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The 2008 Wall Street meltdown: What really happened
The Federal Reserve has released details about $3.3 trillion in emergency loans it made to help prevent a financial collapse. What do the new numbers reveal?
 
In 2009 protesters hit New York's financial district to challenge Wall Street's $3.3 trillion government bailout.
In 2009 protesters hit New York's financial district to challenge Wall Street's $3.3 trillion government bailout.
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The Federal Reserve took extraordinary steps to prevent a major meltdown of the global banking system after the panic-inducing September 2008 implosion of investment bank Lehman Brothers. But the extent of that aid, nearly $9 trillion in short-term loans, and the amount it stretched the Fed's legal authority, were largely unknown until Wednesday, when the central bank released the details of more than 21,000 transactions with financial firms and other companies. (Watch a CNBC report about the report.) Here's a look at some surprises revealed in the data:

The Fed lent money overseas, too: "Perhaps most surprising is the huge sum that went to bail out foreign private banks and corporations," says Sen. Bernie Sanders (I-VT), a Fed critic. Under a program called the Commercial Paper Funding Facility, Swiss bank UBS borrowed $74.5 billion — more than twice as much as the top American recipient, Citigroup. Britain's Barclays got $47.9 billion through another loan program, and France's BNP Paribas borrowed $41.6 billion. The European Central Bank and other national banks also turned to the Federal Reserve for help.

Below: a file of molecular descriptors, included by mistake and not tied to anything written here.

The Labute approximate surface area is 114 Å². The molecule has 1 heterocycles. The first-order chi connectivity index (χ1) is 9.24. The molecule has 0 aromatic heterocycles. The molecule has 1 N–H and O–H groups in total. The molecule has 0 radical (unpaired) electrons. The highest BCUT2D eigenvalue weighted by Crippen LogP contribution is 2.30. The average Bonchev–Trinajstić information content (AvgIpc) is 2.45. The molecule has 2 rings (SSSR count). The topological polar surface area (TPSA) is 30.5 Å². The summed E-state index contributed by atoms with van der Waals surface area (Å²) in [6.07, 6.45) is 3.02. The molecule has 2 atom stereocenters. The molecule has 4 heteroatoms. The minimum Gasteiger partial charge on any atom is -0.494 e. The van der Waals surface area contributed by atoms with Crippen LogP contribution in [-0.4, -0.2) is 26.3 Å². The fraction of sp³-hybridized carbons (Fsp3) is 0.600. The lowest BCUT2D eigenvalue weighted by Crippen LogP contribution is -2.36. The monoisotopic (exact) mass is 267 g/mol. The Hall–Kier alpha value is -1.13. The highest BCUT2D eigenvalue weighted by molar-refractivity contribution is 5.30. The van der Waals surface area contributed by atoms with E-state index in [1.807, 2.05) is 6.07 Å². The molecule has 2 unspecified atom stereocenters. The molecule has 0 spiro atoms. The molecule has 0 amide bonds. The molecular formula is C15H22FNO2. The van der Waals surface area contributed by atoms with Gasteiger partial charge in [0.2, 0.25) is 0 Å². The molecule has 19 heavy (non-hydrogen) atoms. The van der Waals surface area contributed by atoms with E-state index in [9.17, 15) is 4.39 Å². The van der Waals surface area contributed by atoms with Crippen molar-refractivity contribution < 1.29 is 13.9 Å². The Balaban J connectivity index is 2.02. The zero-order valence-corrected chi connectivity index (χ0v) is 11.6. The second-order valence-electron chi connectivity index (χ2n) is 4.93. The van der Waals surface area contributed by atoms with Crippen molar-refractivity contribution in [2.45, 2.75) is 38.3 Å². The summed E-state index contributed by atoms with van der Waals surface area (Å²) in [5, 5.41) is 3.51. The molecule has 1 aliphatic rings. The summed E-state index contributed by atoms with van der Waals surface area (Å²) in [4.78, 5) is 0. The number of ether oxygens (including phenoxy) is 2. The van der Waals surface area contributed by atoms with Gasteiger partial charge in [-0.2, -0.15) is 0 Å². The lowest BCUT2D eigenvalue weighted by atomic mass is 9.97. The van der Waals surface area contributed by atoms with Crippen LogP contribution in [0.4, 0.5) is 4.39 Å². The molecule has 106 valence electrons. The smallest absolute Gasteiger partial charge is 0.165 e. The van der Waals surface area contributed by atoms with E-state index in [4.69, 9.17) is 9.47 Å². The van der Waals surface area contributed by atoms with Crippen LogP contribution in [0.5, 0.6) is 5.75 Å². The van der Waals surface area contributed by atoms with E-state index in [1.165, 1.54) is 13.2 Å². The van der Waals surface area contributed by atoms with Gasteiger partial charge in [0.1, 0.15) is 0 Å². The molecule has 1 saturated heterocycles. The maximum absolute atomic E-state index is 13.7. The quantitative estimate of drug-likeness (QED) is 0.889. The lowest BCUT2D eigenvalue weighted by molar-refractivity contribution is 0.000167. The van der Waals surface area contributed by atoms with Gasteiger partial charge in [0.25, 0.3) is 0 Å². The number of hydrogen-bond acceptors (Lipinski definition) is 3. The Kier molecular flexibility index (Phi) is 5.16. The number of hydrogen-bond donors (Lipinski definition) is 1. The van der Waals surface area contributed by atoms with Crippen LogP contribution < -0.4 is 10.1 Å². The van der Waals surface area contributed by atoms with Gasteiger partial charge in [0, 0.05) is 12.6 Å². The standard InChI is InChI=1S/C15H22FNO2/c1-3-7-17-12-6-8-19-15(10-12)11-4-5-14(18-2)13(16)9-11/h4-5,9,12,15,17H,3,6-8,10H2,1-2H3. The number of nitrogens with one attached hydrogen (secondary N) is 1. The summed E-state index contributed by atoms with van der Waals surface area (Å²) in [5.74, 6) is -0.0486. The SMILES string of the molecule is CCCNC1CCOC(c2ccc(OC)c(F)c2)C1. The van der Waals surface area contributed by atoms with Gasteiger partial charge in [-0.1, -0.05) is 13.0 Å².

Lots of big banks were truly desperate: Wall Street giant Goldman Sachs borrowed from an emergency overnight loan program 84 times to the tune of nearly $600 billion. Morgan Stanley used one Fed program 212 times between March 2008 and March 2009, "indicating how close Wall Street's second largest investment bank came to the brink of collapse during the crisis." Bank of America got more than 1,000 loans, and Merrill Lynch got 226 emergency overnight loans totaling $2.6 trillion.

Hedge funds and mutual funds also got help: Big institutional investors borrowed $71 billion through one Federal Reserve program called TALF. The California Public Employees Retirement System, the country's largest pension fund, got help. University endowments and even the Major League Baseball Players Pension Plan also took part.

But it was not just financial firms: To make up for the freeze in short-term loans called commercial paper that companies often use to fund payrolls, rent, and inventory stocking, the Federal Reserve opened up direct lending to non-financial businesses. General Electric, Caterpillar, Harley-Davidson, McDonald's, and Verizon all took advantage of the program.

Sources: Federal ReserveWall Street Journal (2), New York Times (2), Bloomberg (2), CNNMoney, Washington Post, AFP, BusinessWeek

 

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